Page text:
Professor Oh has a few videos on her YouTube channel in which she explains the basics of Hangul pronunciation. These videos were really helpful whenever I forgot how to say a specific character or in establishing more clearly the difference between some others. She also has a couple worksheets for download.
KBS World Radio also offers Korean lessons. The best thing here is that they have the explanations in 10 different languages! The grammar explanations are brief (I love loooong explanations that cover all rules and exceptions), but they have lots of example dialogues with audio for lots of different situations.
Korean Flashcards was one of the first sites I visited and I really liked the way they organize and present information. They focus on, surprise, surprise, flashcards and also explain basic, intermediate and advanced sentences word by word. I kinda like their layout and the way content is presented, but there are no pronunciation features.
One more vocabulary resource, the Flashcard Machine is quite useful once you already know how to read Hangul, obviously.
Now, there are some other sites I visit every once in a while, but, depending on what I am after, they are a bit deficient. I also imagine that, for intermediate and advanced students, these three below are lacking. Click on the images to go the sites and, should you know some other good learning resources, share them via e-mail!
Check out more posts from this collaboration HERE.
Check out the other collaborators’ blogs here.
Check out The Korea Blog!
Please give me more (Bokmål/general Norway info) links! :D
Klar Tale (news written in simple Norwegian)
Norwegian for Beginners (five short written lessons, good for starting out with)
Acapela Text to Speech (use with Google Translate speech function to get an idea of pronunciation)
NorwegianLanguage.info (loads of resources here, worth exploring; here’s their beginners’ links section)
Everyday Norwegian audio comprehension (with transcripts and exercises)
NRK internet radio (also available on iTunes; I recommend making a playlist of different stations so you can find them easily)
På Vei exercises (intended as a companion to the textbook, but the vast majority of them can be used as-is)
Links for Norwegian Learners via Apronus.com (really great site; worth checking out his Norsk Experiment diaries too)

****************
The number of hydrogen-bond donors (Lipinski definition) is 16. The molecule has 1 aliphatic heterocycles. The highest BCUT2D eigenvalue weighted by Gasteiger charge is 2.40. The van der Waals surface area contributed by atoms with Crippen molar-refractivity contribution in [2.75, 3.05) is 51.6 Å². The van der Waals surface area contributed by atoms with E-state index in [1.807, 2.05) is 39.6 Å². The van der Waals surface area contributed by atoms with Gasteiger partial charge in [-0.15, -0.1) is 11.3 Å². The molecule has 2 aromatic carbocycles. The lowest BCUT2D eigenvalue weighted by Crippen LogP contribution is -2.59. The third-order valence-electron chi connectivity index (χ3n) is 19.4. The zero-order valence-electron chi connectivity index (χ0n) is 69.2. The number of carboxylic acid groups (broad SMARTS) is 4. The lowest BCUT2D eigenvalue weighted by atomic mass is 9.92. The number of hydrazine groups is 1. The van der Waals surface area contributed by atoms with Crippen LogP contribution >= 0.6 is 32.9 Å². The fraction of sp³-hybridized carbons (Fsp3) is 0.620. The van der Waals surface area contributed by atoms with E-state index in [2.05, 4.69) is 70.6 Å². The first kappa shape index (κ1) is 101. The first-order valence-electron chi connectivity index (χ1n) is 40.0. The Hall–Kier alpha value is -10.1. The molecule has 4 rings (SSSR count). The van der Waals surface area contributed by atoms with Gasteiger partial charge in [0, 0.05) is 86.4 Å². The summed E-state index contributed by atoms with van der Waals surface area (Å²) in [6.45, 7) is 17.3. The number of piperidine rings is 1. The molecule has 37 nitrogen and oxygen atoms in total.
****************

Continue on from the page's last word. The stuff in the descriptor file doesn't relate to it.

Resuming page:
CARLA Norwegian page (more audio as well as other stuff)
I have some more audio stuff, but most of it is saved to my computer and I’m not sure where it’s from. Will update if I find out.
Anki (really useful flashcard software; there are a few Norwegian verb lists for it and you can make your own as well)
Byki (like Anki, but with audio)
Match English Norwegian
TuneIn Radio (general internet radio app, but a really nice one)
From the Russian Transparent Language Blog (NB: it’s better if you click the source and read the fairy tale there - the author of the post has covered up the English translation):
I’ve mentioned before that I’m captivated by сказки (fairytales). So, let’s start out this week with a “short and sweet” example of Armenian origin.
This textbook from my college days features tales from all over the USSR в русском переводе (“in Russian translation”), and is the source for theармянская сказка we’re going to examine here. I’ve made some minor wording changes to the original, in order to make the story read more clearly (I hope!).
I chose this one not only because it’s so short, but also because it features an unexpected twist. The plot involves a poor person outwitting a rich and powerful person, which is very much a шаблон (cliche) in fairytales. But stories of this type are typically heavy on нравоучение (“didactic moralizing”) — the wealthy nobleman is greedy and deceptive, and rigs a contest in order to cheat the honest peasant, yet ends up “hoist by his own petard.” Sometimes, the poor-but-honest peasant is clever enough by himself to see through the rich man’s scheme and turn the tables; other times, he’s a kindly dimwit who gets help from a brilliant wife, a precocious child, a magical talking animal, or the rich man’s own mistreated servants! But in any case, there’s a blatantly obvious moral along the lines of «Не рой чужому яму, сам в неё попадёшь» — “Don’t dig a pit/trap for someone else, you’ll fall into it yourself.”
Here, however, there’s no moralizing, no magic animals, and no Disney romance — the short tale is really just a set-up for an amusing logical conundrum. In fact, if you’re a fan of that genre of logic-puzzles where “the cannibal tribes on the remote island of Oonga-Boonga always tell the truth, and the vegetarian tribes always speak falsely,” the story’s ending may seem rather familiar…